Occasionally, I’ll see a gray-haired copper in L.A. or Chicago with one dangling on his hip. But mostly, everyone in blue has a plastic .40 now, riding in a plastic holster.

With the advent of enlightened CCW laws nationwide, the revolver (in its more compact versions) has hung on—and prospered. It is tailor-made for concealment and undercover work. Many police agencies realize this and continue to authorize the small revolver for backup, undercover and off-duty wear.

Smith & Wesson, no stranger to revolvers, has always catered to the undercover crowd with a superb line of five-shot .38s in both steel and aluminum. In my previous life as an LAPD cop, I carried a succession of Chief Specials (M36 and M60), Bodyguards (M649) and Airweights (M442). The 442 was the last I purchased before retirement, and it is easily the best. Lightweight (15 ounces empty), fast (double-action only with no exposed hammer) and utterly reliable, it’s the ultimate hideout gun. It packs a pretty good punch in .38 Special when teamed with a good +P hollowpoint load. No, it doesn’t have a 15-round capacity, but that’s not the purpose of a concealment revolver. It’s a last-ditch hideout gun or an easily concealed off-duty weapon that will always be at hand.

My revolver, a pre-lock model purchased by me from the LAPD Academy store in 2002, was the typical cop gun—carried much and shot little. So when I was asked to do an article on the little Smith, I decided to finally shoot mine extensively. I got a good representative supply of defensive-type ammo and some 148-grain wadcutters for testing. I included the current LAPD duty load, as well as the old 158-grain lead roundnose for comparison. I decided to do all shooting at 10 yards, with some close-in work at three yards. These little guns are inherently accurate, but the extremely short sight radius (barrels on the little Smiths are only 17/8 inches) and DAO feature become a problem when shooting at the usual 25 yards from a sandbag rest. I did shoot a couple of groups at 15 yards, but my primary focus was 10. And at these distances, the 442 is an awesome performer.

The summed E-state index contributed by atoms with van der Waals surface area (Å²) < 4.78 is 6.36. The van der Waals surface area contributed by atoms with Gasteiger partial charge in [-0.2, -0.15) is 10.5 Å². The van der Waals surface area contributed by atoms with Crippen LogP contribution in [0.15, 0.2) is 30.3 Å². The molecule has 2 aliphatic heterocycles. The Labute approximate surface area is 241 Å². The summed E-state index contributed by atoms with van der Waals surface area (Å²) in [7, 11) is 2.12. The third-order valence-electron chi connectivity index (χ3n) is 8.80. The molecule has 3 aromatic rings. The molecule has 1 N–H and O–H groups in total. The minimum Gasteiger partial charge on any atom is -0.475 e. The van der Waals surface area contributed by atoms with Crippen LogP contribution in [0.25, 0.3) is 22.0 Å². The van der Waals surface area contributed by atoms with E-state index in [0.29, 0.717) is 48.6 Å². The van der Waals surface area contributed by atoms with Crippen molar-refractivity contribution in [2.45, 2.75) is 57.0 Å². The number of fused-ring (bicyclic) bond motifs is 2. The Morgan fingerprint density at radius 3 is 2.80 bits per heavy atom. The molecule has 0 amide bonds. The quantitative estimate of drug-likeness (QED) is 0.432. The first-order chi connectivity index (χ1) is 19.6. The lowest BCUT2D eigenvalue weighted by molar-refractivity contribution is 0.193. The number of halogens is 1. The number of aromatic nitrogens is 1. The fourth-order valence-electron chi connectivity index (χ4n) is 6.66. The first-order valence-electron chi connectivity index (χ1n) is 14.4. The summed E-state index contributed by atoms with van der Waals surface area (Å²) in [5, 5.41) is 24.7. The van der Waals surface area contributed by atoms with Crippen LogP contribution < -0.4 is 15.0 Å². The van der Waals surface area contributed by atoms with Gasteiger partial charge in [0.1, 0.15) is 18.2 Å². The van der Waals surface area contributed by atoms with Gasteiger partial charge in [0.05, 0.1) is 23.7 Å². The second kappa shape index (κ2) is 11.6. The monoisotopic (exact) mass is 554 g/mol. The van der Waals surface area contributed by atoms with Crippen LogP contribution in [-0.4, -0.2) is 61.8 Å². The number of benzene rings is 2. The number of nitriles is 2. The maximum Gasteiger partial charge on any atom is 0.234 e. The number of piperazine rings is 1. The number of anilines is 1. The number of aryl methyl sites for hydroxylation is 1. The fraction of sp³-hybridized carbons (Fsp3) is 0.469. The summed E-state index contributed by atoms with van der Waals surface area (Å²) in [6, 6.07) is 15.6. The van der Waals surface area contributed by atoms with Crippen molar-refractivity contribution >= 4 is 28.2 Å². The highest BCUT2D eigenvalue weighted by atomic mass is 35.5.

S&W produces two versions of this revolver, the 442 (blue) and the 642 (stainless). Both have aluminum frames for light weight (titanium J-frame .38s are also available). S&W is again selling these DAO revolvers without the internal lock. They are rated for +P ammunition, which makes for a handful when shooting more than a cylinderful or two. But there’s no reason to shoot lots of hot, duty-type ammo through these small revolvers. Besides accelerating wear, it’s a great way to develop a serious flinch. An occasional five or 10 shots of your favorite defensive load at close range to check function is more than adequate, and it saves wear and tear on you and the gun. For extended practice sessions, a full-size pistol or revolver is an easier gun to work with; lessons learned with the bigger guns transfer to the smaller ones.

One of the best features of the 442, besides its weight, is the completely enclosed lockwork. Small revolvers like this are usually carried in a pocket or pocket holster, where debris is easily picked up. Over time, if the revolver isn’t cleaned, crud can get into the moving parts. I’ve seen this more than once with police guns that spent their service lives in a back uniform pocket. The lockwork of the 442/642 series is safe from dirt or pocket lint. My favorite carry was the left front pocket of my jeans when I worked narcotics. Off-duty carry was usually in an inside-the-waistband holster on my strong (left) side, with an extra six rounds (in a Bianchi Speed-Strip) stasheds in the right front pocket. This setup was perfectly suited to Southern California weather, where jeans and T-shirts are the norm.

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